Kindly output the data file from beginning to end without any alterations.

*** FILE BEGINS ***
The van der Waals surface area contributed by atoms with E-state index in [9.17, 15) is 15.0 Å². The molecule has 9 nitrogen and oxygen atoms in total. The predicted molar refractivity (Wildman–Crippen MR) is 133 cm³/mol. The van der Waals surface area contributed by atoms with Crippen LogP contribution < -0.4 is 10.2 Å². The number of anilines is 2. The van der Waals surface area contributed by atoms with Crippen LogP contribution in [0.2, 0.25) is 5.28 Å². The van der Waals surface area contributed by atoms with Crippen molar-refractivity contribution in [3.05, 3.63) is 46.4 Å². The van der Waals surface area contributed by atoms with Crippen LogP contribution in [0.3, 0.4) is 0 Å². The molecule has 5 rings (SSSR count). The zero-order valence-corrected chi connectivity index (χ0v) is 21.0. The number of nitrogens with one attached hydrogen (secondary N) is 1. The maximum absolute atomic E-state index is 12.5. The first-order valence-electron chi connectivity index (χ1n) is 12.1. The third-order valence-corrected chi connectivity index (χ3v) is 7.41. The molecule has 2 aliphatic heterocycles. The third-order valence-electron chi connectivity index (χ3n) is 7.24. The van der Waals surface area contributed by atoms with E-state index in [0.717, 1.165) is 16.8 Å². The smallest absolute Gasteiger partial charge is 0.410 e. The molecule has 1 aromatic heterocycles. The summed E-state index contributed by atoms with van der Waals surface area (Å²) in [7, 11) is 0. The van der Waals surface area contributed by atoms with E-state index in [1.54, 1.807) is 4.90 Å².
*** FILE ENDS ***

The van der Waals surface area contributed by atoms with E-state index in [9.17, 15) is 15.0 Å². The molecule has 9 nitrogen and oxygen atoms in total. The predicted molar refractivity (Wildman–Crippen MR) is 133 cm³/mol. The van der Waals surface area contributed by atoms with Crippen LogP contribution < -0.4 is 10.2 Å². The number of anilines is 2. The van der Waals surface area contributed by atoms with Crippen LogP contribution in [0.2, 0.25) is 5.28 Å². The van der Waals surface area contributed by atoms with Crippen molar-refractivity contribution in [3.05, 3.63) is 46.4 Å². The van der Waals surface area contributed by atoms with Crippen LogP contribution in [0.3, 0.4) is 0 Å². The molecule has 5 rings (SSSR count). The zero-order valence-corrected chi connectivity index (χ0v) is 21.0. The number of nitrogens with one attached hydrogen (secondary N) is 1. The maximum absolute atomic E-state index is 12.5. The first-order valence-electron chi connectivity index (χ1n) is 12.1. The third-order valence-corrected chi connectivity index (χ3v) is 7.41. The molecule has 2 aliphatic heterocycles. The third-order valence-electron chi connectivity index (χ3n) is 7.24. The van der Waals surface area contributed by atoms with E-state index in [0.717, 1.165) is 16.8 Å². The smallest absolute Gasteiger partial charge is 0.410 e. The molecule has 1 aromatic heterocycles. The summed E-state index contributed by atoms with van der Waals surface area (Å²) in [7, 11) is 0. The van der Waals surface area contributed by atoms with E-state index in [1.54, 1.807) is 4.90 Å².